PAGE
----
Why Koreans have white skin that is so smooth and glass-like is a mystery to many. But the obsession towards pale skin is deep-rooted in Korean culture.
In fact, if you look at the streets of Seoul, you’ll find teenage girls carrying umbrellas to protect themselves from the sun and elderly people wearing visors.
Even if it’s the dead of summer, women and teenage girls wear long-sleeved tops to protect their skin from tanning.
But what is the reason behind this strict beauty standard. Why do Koreans have white skin and are obsessed with it? You can find some answers below:
Why Koreans Have White Skin
If you want to know why most Koreans want white skin, you’ll have to dig deeper into the country’s feudal past.
White skin was considered a trait exclusive to the nobles. The worker class people used to toil in the sun, tilling their fields or doing manual labor out on the street.
On the other hand, nobles had the luxury of staying indoors and not exposing themselves to sunlight. So you could tell a person’s class by their skin tone.
And this feudal mentality of the upper classes being better has trickled down into modern Korean culture through their preference for white skin.
Interestingly, the western world prefers tanned skin for the exact same reason!
With the industrial revolution, people began working indoors in warehouses and factories and developed an unhealthy, white pallor to their skin.
While those with money could afford luxury vacations to beachside towns and countries, acquiring a darker, tanned skin tone.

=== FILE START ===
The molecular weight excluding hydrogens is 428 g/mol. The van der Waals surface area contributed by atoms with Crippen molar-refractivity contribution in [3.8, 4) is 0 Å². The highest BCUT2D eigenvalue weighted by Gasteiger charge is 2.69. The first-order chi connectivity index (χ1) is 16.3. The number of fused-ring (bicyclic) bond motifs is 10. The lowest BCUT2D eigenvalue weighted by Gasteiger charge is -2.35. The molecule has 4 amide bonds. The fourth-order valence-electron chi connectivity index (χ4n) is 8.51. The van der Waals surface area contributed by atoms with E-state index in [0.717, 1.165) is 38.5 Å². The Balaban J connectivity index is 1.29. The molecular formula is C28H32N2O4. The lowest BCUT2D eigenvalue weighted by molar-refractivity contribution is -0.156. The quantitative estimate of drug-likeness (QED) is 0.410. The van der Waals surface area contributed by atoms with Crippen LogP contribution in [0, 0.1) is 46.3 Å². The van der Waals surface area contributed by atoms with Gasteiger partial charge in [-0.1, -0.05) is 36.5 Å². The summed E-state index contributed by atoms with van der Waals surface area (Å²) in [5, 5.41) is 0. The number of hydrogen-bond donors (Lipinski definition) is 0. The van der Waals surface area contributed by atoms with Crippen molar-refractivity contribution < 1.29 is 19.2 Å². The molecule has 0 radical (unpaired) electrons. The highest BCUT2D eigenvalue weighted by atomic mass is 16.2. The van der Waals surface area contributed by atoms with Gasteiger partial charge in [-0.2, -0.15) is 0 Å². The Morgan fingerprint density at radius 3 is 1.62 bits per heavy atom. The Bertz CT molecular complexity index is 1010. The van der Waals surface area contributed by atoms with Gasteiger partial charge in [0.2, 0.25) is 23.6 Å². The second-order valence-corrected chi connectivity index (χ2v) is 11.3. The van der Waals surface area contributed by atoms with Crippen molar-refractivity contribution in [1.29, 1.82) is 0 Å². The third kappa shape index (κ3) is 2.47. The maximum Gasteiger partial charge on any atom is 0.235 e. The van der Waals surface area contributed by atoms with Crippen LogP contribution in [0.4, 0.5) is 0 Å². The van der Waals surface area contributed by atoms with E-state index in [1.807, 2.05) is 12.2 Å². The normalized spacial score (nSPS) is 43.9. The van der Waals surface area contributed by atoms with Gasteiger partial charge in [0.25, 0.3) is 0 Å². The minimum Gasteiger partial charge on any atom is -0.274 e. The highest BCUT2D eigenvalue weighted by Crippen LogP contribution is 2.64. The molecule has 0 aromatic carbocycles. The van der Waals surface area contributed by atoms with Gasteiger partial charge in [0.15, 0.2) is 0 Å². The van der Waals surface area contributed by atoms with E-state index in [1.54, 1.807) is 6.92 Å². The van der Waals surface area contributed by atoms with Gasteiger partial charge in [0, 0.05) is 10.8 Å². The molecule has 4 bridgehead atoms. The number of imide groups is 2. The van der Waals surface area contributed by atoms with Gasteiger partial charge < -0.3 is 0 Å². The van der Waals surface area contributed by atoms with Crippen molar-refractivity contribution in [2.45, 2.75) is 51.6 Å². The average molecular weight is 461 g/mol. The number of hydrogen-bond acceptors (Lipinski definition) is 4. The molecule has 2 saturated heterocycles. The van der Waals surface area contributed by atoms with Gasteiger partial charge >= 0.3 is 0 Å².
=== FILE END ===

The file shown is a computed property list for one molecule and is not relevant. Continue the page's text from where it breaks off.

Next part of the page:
White skin as a coveted symbol of wealth and luxury might have begun in the feudal traditions of Korea’s past. But it’s now being kept alive through Korean mass media and pop culture.
South Korea is a country obsessed with its idols. In fact, the popularity of these K-pop stars and Korean drama actors and actresses is so great, that even countries like the USA, UK, and even India are mad about them.
And what’s common about all these Korean hearthrobs and celebrities? Their clear, blemish-free, and milky-white complexion!
If you turn on the TV in Korea, all you’ll see is celebrities with picture perfect pale skin everywhere.
There are also rumours about how some record labels and artist management companies ban their representatives from tanning completely.
So the teenagers who grow up looking at these celebrities and idolizing them, internalise the message that pale skin is desirable. They even get several surgeries and treatments to look like their idols.
Take the example of popular Korean singer IU. Initially starting off in the industry with a naturally tanned skin tone, she is now known for her soft, white skin. Other girl pop groups such as BlackPink also have very fair skinned singers.
A lot of hospitals have even named dermatologist procedures after IU.
Several doctors we spoke to even described how Korean girls would come into their office with pictures of a specific Korean celebrity, asking to look like them.
Even if one were to reject traditional beauty norms, it becomes difficult to stick to your dark skin. Because the love for paler skin is everywhere!
And more often than not teenagers buckle to social pressure. If you’re not pale enough or have the right features, you might not be accepted in your peer group. Maybe even bullied.
There have been instances where K-pop groups publicly tease their darker skinned members.
And while this might be harmless fun, you’ll see how the preference for paler skin is embedded in the Korean psyche if you dig deeper.
There are several beauty apps and filters in South Korea that make your skin lighter. A lot of Korean girls use bleaching products before they even graduate from high school to look more acceptable to their friends.
When talking to Korean students about this preference for white skin, we uncovered some interesting points.
A lot Korean students don’t really think about how or why this beauty standard came about.
The answers were pretty telling. One student confessed that constantly seeing pale-skinned celebrities made them want to have white skin like theirs.
Another student confessed that those with whiter skin are perceived as “tidier” or “more intelligent”.
Push From Cosmetic Industry